Wired magazine has decided to wade into the world of campaign finance. In a post on their website yesterday, entitled “Who Bought Your Politician? Check With Our Embeddable Widget,” Wired introduced a so-called “Influence Tracker”:
Ask politicians whether campaign contributions influence their decisions, and they’ll tell you certainly not.
Ask any citizen, and they’ll likely give the opposite answer.
With that in mind, we’re re-introducing a web-based embeddable widget — for anybody to use — that lists the top 10 donors and their contributions to any member of the House and Senate, their opponents, and the presidential candidates. Wired updated the widget in conjunction with Maplight, the Berkeley, California-based nonprofit dedicated to following money and politics.
“Corporate influence in politics has gone off the charts, and it’s more important than ever for voters to understand who is financing candidates,” said Evan Hansen, editor in chief of Wired.com. “Maplight has done the hard work of compiling the data. At Wired, we’re happy to help get that information out to the wider public, and share it as broadly as possible with this web-based embeddable widget.”
Like many outlets we suspect are in favor of campaign finance reform, Wired conflates contributions to candidates from individuals and PACs with contributions from actual companies. For example, according to this app, the top contributor to Nancy Pelosi is Occidental Petroleum Corporation, while the top contributor to Darrell Issa is WilmerHale.
By not acknowledging in the app the difference between donations from people who work for a certain employer and donations from the organization with which they are employed, Wired is perpetuating a myth that democracy is bought by campaign contributions from corporations. The truth is, it is not legal for candidates to accept money from corporations. They can, however, accept donations from PACs.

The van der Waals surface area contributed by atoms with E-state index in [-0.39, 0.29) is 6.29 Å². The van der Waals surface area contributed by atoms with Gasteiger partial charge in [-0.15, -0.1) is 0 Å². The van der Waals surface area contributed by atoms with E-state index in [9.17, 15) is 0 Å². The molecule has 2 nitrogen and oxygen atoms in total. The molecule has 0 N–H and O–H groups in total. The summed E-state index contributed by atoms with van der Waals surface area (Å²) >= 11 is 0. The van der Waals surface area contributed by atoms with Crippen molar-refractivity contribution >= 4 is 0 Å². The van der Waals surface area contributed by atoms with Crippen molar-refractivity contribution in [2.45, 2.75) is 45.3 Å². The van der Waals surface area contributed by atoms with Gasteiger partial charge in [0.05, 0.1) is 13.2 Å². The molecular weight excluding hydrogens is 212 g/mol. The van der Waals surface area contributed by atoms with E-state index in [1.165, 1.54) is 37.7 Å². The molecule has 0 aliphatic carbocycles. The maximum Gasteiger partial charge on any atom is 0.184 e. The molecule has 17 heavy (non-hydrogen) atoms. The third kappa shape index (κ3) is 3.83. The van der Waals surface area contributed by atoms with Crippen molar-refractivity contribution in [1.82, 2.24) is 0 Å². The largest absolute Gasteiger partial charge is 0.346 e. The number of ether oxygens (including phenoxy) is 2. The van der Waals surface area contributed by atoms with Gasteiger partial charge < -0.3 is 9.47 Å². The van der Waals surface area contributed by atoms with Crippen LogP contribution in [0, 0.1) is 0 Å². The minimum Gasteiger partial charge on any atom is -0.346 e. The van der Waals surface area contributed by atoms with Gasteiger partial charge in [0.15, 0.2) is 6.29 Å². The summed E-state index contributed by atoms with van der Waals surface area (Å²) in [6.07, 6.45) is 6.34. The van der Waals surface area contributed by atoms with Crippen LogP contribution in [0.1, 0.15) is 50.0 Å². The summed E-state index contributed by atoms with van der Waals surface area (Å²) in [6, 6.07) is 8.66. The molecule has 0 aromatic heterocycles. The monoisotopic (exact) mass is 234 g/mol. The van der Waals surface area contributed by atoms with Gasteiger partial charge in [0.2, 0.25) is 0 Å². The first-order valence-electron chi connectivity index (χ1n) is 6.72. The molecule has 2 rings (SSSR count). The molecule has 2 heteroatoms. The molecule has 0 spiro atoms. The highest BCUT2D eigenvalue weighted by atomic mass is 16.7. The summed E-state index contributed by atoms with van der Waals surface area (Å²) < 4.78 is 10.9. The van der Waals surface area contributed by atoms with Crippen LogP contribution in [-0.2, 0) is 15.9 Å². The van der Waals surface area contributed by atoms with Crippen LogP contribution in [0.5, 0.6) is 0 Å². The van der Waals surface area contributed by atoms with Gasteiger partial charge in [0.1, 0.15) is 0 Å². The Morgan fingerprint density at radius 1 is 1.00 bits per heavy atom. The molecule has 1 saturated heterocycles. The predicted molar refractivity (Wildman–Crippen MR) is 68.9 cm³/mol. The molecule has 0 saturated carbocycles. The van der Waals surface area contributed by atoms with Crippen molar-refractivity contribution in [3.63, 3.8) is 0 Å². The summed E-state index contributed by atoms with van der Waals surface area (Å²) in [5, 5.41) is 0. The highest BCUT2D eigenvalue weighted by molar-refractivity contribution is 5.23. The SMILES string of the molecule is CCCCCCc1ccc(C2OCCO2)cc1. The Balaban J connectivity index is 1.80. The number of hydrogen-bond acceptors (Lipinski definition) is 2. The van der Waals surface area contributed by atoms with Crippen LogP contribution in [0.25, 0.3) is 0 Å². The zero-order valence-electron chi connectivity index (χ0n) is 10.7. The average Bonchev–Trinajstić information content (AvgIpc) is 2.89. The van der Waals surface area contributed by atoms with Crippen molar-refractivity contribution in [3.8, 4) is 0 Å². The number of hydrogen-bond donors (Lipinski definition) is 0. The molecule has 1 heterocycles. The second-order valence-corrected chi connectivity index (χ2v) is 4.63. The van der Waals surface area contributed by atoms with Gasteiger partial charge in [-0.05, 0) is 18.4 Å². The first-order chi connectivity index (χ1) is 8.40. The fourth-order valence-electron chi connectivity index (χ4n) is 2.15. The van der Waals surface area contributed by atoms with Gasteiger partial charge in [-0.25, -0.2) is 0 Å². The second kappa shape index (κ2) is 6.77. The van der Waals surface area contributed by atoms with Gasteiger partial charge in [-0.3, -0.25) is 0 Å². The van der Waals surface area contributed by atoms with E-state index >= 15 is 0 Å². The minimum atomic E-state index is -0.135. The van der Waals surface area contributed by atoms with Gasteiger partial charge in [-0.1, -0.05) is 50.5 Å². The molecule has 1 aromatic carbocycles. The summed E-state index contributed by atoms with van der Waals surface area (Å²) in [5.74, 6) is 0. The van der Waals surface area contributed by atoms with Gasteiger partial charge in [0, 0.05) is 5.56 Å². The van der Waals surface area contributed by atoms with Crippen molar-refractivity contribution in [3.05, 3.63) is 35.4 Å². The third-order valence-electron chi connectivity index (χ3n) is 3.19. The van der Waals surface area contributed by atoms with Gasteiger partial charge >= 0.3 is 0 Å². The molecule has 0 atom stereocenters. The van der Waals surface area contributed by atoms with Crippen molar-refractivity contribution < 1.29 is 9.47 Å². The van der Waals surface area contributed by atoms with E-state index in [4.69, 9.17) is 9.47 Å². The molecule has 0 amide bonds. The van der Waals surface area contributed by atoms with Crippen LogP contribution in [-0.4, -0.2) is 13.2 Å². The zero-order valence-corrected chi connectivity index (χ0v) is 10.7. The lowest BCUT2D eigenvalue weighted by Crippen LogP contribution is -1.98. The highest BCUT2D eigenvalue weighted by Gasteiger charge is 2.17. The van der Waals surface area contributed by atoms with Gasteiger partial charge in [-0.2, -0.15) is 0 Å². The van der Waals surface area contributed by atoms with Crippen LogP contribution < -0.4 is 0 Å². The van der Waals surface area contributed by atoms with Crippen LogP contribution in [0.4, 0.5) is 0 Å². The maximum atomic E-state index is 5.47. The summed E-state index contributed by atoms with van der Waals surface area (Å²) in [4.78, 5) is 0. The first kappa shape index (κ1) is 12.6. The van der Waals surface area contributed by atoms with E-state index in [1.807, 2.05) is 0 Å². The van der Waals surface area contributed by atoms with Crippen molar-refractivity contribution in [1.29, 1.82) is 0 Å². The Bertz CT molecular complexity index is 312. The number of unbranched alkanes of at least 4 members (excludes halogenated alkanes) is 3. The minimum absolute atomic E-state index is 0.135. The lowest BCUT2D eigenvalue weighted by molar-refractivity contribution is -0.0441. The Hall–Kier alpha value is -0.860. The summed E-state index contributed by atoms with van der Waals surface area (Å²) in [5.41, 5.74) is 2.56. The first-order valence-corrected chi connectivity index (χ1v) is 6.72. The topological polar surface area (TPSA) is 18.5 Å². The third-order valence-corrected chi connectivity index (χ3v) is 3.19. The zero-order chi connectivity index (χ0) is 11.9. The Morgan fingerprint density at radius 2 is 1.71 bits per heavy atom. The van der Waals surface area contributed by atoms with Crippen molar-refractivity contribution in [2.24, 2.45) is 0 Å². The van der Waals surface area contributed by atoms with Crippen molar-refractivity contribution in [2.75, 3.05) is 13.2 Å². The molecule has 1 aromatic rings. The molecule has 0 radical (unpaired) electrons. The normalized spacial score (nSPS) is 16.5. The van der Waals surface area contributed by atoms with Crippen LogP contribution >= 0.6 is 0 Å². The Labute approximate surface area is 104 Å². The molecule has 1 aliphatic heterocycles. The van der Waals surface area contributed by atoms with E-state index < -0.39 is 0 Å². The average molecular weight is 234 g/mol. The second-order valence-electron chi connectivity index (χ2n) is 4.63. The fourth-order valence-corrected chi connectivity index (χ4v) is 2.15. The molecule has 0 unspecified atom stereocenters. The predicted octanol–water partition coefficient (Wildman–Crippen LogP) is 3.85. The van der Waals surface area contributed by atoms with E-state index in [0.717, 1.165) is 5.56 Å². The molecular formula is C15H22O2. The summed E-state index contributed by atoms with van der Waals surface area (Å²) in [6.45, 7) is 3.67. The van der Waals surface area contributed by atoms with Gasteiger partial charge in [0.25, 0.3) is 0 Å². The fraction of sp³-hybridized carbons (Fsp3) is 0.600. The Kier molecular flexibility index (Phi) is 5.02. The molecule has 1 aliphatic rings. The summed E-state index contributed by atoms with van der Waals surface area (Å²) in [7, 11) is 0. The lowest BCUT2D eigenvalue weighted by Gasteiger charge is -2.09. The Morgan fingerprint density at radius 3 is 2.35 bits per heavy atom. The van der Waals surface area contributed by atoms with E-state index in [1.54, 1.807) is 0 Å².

Unfortunately, the data this app is built around is reform-group inspired fiction, where individual and PAC contributions limited by law represent a credible corruption interest. Wired is doing a disservice to its readers by perpetuating the falsehood that corporations buy politicians by dumping money into their campaign war chests, all the while demonstrating why the current disclosure regime is completely out of control. The app they are promoting links the individual donor information (required by the FEC) to that individual’s place of employment and lists the employers name, thereby giving the anti-speech crowd a platform upon which to create the false image that the companies themselves are responsible for supporting (and implicitly corrupting) candidates, rather than individuals expressing support for people running for office.